Despite these caveats, drivers with disabilities don’t have to feel restricted in their vehicle options. Experts recommend such drivers to consult with their therapists or other relevant medical professionals BEFORE having safety features added or removed to determine the best courses of action.
Making Cars More Inclusive
Car companies can also do their part and go the extra mile in driver safety. For one, manufacturers can offer the option to provide electronic hand controls, which are safer than mechanical controls since the former can be routed around a car’s airbag. Such controls also require minimal effort, which can help minimize fatigue for drivers. Additionally, it maybe a good idea to have airbag-compatible hand controls with removable features that can easily disable and re-enable airbag functionalities.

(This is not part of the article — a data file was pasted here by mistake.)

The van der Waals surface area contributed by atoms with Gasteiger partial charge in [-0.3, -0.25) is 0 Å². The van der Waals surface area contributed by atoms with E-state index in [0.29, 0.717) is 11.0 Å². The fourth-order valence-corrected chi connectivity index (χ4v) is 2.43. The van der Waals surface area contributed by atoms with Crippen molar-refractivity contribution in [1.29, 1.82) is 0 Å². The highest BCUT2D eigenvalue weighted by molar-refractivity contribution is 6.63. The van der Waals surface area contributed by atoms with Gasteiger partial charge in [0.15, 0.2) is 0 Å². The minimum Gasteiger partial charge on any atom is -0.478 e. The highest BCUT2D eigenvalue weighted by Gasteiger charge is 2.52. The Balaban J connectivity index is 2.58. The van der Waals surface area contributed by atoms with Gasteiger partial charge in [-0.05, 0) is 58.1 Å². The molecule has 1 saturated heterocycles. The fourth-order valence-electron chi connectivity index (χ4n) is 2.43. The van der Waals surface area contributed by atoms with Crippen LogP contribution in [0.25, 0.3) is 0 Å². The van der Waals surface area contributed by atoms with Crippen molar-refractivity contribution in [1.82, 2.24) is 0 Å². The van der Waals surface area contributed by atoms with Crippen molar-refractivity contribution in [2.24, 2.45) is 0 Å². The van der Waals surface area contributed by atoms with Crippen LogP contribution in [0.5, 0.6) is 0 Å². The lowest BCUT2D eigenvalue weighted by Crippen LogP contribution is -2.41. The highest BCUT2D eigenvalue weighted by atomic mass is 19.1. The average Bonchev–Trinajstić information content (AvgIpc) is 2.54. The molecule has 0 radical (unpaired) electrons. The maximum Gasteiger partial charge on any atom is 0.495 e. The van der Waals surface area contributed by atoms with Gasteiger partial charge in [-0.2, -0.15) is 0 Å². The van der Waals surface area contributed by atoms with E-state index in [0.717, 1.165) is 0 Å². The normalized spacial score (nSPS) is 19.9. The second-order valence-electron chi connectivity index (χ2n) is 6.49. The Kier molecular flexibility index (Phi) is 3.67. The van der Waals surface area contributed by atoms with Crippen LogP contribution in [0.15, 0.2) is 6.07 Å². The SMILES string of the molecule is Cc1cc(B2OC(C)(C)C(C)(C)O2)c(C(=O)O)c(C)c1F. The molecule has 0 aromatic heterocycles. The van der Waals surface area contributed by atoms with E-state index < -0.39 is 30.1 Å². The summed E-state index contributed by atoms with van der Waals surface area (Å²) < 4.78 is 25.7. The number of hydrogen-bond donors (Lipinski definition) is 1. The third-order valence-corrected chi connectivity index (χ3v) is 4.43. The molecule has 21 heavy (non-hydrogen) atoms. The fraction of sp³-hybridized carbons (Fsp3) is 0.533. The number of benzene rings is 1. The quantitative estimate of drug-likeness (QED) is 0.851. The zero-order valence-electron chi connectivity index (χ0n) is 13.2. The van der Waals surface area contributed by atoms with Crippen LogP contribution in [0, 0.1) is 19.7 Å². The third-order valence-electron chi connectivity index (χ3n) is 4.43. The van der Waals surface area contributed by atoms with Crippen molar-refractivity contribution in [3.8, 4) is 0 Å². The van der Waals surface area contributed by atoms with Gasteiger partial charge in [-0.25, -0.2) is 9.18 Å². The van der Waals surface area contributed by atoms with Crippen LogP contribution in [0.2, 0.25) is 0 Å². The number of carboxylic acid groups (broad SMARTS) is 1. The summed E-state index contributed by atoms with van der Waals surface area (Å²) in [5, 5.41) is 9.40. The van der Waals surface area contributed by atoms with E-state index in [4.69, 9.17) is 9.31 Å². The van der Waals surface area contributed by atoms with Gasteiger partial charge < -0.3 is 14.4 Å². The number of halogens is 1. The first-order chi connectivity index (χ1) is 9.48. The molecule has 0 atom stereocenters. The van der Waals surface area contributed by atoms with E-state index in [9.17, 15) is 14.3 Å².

Moreover, drivers with ADHD and other mental disorders can also benefit from additional car safety features. Apart from the voice-activated tools mentioned earlier, engine performance monitoring systems can be advantageous for ADHD drivers since these tools provide oversight on a car’s maximum speed while tracking sudden braking and acceleration. It may also be useful to have camera systems on board that are enabled upon detecting sudden car movements.
Driving is primarily about exercising responsibility and self-control, but car companies can manufacture their products to make it easier for drivers—particularly those who are already having difficulties in their daily lives.
Car safety features for people with disabilities can save more than one life. Image source: Pexels
Moving Past Obstacles to Safer Driving
Disabilities, including ADHD, don’t have to impede one’s mobility. Whether you were born with a certain condition or acquired one later in life, you don’t have to give in to your limits and feel restricted in your movements. As long as you have access to regular treatment and know your options for safety precautions, you can gain the sense of empowerment and peace of mind that you need as you man the driver’s seat.